15. Let the French toast cook for about 2 minutes so that the corn flakes get crispy and golden brown, then carefully flip the slices.

    16. Add a couple more tablespoons of butter to the pan.

    17. Cook the French toast for about another two minutes, until the underside is golden brown.

    18. Put the skillet in the preheated 375°F oven, just for 3 minutes.

    19. When they come out of the oven, they should be slightly puffed up.

    20. Put the finished pieces of French toast on a baking sheet with a rack and set them aside while you make the rest of the french toast. To make sure they're hot, just put the sheet in the oven when you put the skillet in the oven to puff the french toast.

    21. When all of the French toast is ready to go, plate them with a generous amount of boozy syrup and raisins.

    If you want to get really crazy, throw some ice cream on there. Preferably ice cream with bourbon in it.

    If it's too early for ice cream, a waterfall of boozy syrup will do just fine.

    Boozy Corn Flake-Crusted French Toast

    Recipe by Harold Dieterle

    Serves 4


    For the syrup:

    1/3 cup bourbon

    2/3 cup maple syrup

    1/4 cup golden raisins

    For the French toast:

    1 large loaf challah bread

    6 eggs

    1/2 cup sugar

    1/2 cup heavy cream

    1/2 cup milk

    1/3 cup bourbon

    1/2 teaspoon freshly grated nutmeg

    1 teaspoon pure vanilla extract

    about 2 cups corn flakes, for breading

    10 tablespoons butter


    For they syrup:

    Combine all the syrup ingredients in a small pot over high heat. Bring the mixture to a boil, then reduce the heat to low so that the mixture is simmering. Cook until the mixture is about 3/4 its original volume and not too runny, 10-15 minutes. Leave the syrup in the pot while you make your French toast, and reheat it right before you're ready to serve.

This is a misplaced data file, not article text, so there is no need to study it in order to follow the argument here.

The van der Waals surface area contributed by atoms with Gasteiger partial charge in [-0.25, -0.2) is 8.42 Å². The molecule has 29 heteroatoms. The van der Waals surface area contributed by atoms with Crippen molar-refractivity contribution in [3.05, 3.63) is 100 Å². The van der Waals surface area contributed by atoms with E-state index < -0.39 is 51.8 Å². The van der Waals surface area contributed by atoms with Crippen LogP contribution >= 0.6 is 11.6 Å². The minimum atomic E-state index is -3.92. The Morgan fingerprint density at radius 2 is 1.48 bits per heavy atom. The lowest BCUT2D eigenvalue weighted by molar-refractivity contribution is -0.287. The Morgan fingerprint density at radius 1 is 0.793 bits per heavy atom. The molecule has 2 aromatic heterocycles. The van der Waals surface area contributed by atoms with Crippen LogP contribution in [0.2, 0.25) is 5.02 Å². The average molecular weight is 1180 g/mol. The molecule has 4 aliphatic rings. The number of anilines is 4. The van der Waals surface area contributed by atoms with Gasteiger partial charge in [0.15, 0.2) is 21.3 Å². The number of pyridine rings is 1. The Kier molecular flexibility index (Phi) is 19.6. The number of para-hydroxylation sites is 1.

For the French toast:

    1. Preheat the oven to 375°F.

    2. Cut eight slices of challah, each about an inch thick. You won't use the whole loaf, so try and use the pieces closer to the middle, since they'll be slightly bigger.

    3. In a large mixing bowl, combine eggs, sugar, cream, milk, bourbon, nutmeg, and vanilla extract. Whisk everything together until the eggs are thoroughly beaten and the mixture is an even consistency.

    4. Set up a dredging/coating station with the slices of challah on a plate on one side, the large mixing bowl with the egg mixture in the middle, and another plate with the corn flakes spread out over it on the other side.

    5. Dredge and crust the French toast by dipping each slice in the egg mixture and soaking for about 20 seconds, then pressing it into the plate of corn flakes. If you need to, you can use your hands to help the cornflakes stick. ONLY PUT CORN FLAKES ON ONE SIDE OF THE BREAD! And only dredge and crust as many slices as you can fit in your skillet at a time. Otherwise, the slices will sit around for too long and get soggy.

    6. If your skillet is big enough for 4 slices of bread, melt 4 tablespoons of butter in the skillet over medium-low heat. If your skillet is only big enough for 2 slices, melt 2 tablespoons of butter.

    7. Once the butter is melted, put the dredged and crusted bread slices in the skillet, corn flake side-down. Cook over medium-low heat just until the cornflakes start to brown and crisp, about 3 minutes. Carefully flip each slice and cook until the undersides are golden brown, 2 minutes more.

    8. To finish, put the skillet in the preheated oven just until the French toast starts to puff, about 2 minutes.

    9. Transfer the finished French toast to a baking sheet fitted with a rack and set it aside while you make the remaining batches. To reheat, just put the finished French toast back in the oven on the baking sheet for a few minutes.

    10. To serve, drizzle with the boozy syrup!

    For more restaurant-worthy dishes and tips on how to make them happen in your own kitchen, check out Harold Dieterle's Kitchen Notebook.

    And seriously, go make yourself some French toast.